Talent-craving companies need to think outside the paycheck when trying to recruit and retain the best and the brightest, a new survey reveals. Employees and job hunters want employers to provide more than just money as part of a job’s compensation. Requests for upgraded perks such as free drinks, laundry services and massages are not uncommon.
The most cash-conscious cohort is Generation X (ages 33-50), according to a survey of more than 1,500 HR leaders and hiring managers conducted by SuccessFactors, a provider of cloud-based performance and talentmanagement software. Workers in this age group request bigger salaries (39 percent) and higher-ranking titles (49 percent than any other age group.
The Millennials born between 1981 and 1991, on the other hand, although often tarred as the self-referential "me" generation, actually believe that being developed and nurtured in the workplace is worth more than cold hard cash. They are more likely to request training (40 percent) and mentors (42 percent).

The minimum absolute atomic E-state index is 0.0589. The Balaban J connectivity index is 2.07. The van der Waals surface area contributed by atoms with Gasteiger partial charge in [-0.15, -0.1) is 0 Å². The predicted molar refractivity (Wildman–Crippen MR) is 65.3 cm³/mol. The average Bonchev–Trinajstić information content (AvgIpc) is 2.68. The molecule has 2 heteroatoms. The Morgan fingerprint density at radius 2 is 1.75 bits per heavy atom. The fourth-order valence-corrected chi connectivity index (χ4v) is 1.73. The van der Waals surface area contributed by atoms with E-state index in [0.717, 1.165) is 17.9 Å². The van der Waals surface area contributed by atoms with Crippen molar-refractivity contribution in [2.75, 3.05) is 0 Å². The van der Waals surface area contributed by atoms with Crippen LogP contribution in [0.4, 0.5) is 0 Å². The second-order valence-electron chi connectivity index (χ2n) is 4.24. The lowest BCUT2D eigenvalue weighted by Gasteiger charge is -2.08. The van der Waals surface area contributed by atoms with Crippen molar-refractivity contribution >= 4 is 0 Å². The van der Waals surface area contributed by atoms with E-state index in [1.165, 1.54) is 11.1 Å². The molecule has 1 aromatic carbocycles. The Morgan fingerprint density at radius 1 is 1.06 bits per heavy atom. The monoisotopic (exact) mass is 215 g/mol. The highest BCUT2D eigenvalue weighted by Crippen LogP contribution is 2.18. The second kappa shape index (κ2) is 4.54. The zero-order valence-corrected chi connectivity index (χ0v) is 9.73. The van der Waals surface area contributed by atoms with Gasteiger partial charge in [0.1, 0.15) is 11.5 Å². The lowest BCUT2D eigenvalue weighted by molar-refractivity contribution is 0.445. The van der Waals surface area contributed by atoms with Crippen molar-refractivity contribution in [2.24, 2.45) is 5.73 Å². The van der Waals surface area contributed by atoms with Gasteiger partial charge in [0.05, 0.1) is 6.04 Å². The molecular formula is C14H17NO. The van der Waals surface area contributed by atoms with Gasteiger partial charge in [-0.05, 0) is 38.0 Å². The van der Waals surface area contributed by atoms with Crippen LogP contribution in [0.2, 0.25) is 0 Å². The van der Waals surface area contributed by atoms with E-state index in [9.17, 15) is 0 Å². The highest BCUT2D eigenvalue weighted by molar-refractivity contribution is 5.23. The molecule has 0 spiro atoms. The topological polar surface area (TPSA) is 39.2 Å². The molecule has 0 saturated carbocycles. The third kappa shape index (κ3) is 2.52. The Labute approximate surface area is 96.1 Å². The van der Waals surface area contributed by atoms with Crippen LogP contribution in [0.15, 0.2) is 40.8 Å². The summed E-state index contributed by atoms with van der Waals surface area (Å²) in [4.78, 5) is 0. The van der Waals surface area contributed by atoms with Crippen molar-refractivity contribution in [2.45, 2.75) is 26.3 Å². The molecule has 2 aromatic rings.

The least-demanding generation is the Baby Boomers those ages 50 and older.
Overall, 49 percent of HR managers reported receiving requests for additional non-financial job perks, including time off for volunteering (16 percent), free massages (8 percent) and laundry services (8 percent).
Gender does play a role in requested benefits, the survey found. Female employees are more likely to ask for reduced work hours (51 percent), flexible work hours (50 percent) and flexible work locations (40 percent).
s employees are more likely to ask for promotions (39 percent), off-cycle raises (36 percent or unscheduled bonuses (33 percent).
"The days of providing a one-size-fits-all benefits package and expecting employees to be happy are long gone," said Dr. Karie Willyerd, chief learning officer at
, SuccessFactors. "Business leaders who recognize the importance of tailoring benefits, providing training and mentoring programs, and leveraging social media and mobile connectivity will gain competitive advantage, win the talent wars and conquer the generation gap."